Step 2. In front of the marketers mark up the product spec so it describes the functionality of the new technology. (Think – same as the old product, but different.)  Starting with something they know and building from there helps the marketers see the newness from the grounded context of existing products and technologies.

Step 3. Again in front of the marketers, define the new elements of the technology that make the product perform like it does.

Step 4. With the marketers, draw a hand sketch of the customer using the new product in a new way, then underneath the sketch write a single sentence that describes the valuable customer outcome (from the customer’s perspective).

Step 5. Together with the marketers and the prototype go out to the field and let customers use it as THEY see fit. If they use it in the manner described in your sketch, you’ve identified a potential customer segment. If they don’t, modify the sketch and valuable outcome sentence until it matches their use, or seek out other customers who use it like the sketch.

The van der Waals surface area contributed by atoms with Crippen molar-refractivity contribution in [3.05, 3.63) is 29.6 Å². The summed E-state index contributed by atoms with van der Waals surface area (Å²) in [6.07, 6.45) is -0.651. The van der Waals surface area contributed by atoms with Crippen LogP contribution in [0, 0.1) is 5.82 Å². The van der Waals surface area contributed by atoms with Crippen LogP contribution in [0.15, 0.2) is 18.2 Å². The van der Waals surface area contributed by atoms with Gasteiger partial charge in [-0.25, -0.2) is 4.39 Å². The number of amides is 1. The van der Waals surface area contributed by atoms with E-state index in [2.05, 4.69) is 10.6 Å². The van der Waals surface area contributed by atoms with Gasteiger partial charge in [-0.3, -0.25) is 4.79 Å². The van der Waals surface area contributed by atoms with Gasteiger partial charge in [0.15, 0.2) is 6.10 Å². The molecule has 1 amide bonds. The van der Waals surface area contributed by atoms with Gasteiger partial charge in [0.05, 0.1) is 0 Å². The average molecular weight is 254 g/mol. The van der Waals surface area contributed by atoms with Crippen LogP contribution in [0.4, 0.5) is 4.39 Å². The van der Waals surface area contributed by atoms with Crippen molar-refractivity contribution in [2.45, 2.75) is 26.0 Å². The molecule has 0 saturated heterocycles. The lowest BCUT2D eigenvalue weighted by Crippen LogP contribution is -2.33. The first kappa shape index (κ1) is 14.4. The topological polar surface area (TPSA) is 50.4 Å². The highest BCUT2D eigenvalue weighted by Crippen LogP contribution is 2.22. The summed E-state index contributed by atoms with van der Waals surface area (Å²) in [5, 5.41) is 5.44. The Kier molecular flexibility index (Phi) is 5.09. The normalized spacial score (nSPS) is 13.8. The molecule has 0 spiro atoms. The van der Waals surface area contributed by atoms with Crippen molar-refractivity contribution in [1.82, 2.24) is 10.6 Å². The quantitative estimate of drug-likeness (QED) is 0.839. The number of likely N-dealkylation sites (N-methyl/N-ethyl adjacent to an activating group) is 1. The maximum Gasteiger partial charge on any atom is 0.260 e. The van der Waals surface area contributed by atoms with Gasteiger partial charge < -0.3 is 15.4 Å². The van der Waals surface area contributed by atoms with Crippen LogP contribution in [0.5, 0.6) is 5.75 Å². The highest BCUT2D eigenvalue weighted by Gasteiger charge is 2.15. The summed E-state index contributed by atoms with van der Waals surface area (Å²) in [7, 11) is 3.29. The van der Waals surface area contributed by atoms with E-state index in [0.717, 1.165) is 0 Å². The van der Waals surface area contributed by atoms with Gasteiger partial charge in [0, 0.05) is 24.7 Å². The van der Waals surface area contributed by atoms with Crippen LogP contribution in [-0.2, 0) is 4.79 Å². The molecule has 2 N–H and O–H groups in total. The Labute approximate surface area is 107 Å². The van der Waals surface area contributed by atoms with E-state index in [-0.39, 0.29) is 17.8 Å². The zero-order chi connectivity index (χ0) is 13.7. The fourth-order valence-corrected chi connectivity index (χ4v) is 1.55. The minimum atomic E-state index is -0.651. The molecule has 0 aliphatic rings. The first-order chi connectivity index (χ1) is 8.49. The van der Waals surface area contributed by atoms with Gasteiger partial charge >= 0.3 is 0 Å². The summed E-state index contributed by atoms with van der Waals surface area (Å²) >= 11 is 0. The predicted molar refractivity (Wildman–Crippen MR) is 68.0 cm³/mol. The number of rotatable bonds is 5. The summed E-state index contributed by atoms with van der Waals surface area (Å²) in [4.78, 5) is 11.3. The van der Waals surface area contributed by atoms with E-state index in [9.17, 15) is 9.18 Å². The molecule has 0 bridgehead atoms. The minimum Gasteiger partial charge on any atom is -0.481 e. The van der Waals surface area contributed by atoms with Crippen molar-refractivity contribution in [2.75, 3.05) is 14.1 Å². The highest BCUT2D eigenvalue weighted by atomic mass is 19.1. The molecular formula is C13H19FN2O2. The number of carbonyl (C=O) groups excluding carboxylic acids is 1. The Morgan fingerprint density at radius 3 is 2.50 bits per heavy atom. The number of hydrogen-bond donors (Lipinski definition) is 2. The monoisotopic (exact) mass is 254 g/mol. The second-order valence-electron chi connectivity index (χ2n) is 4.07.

Step 6. Decide on the most interesting product use and customer outcome, and take the prototype to the target customers. Ask them if it delivers on the valuable customer outcome. If it doesn’t, investigate different customer segments until it does. And when it does, launch it.

Scenarios A and B are contrived. In scenario A, product use and valuable customer outcomes are static and the technology changes to fit them. In Scenario B, it’s reversed – static technology and dynamic product use and customer outcomes.  While the scenarios are helpful to see the work from two perspectives and define the end points, that’s not how it happens.

Innovation is always a clustered-jumble of the two scenarios. In fact it’s more like a double helix where the customer strand winds around the technology and the technology strand winds around the customer. One strand takes the lead and mutates the other, which, in turn, spirals learning in unforseen directions.

There’s no getting around it – market and technology co-evolve. There’s no best practice, there’s no best orgainizational structure, and breaking things down the smallest elements won’t get you there.

Instead of spending time and money sequencing the innovation genome, take your cue from nature – try stuff and do more of what worked and less of what didn’t.

And remember the cardinal rule – the organization with the best genes wins.

Image credit – kool_skatkat

Mike Shipulski Mike Shipulski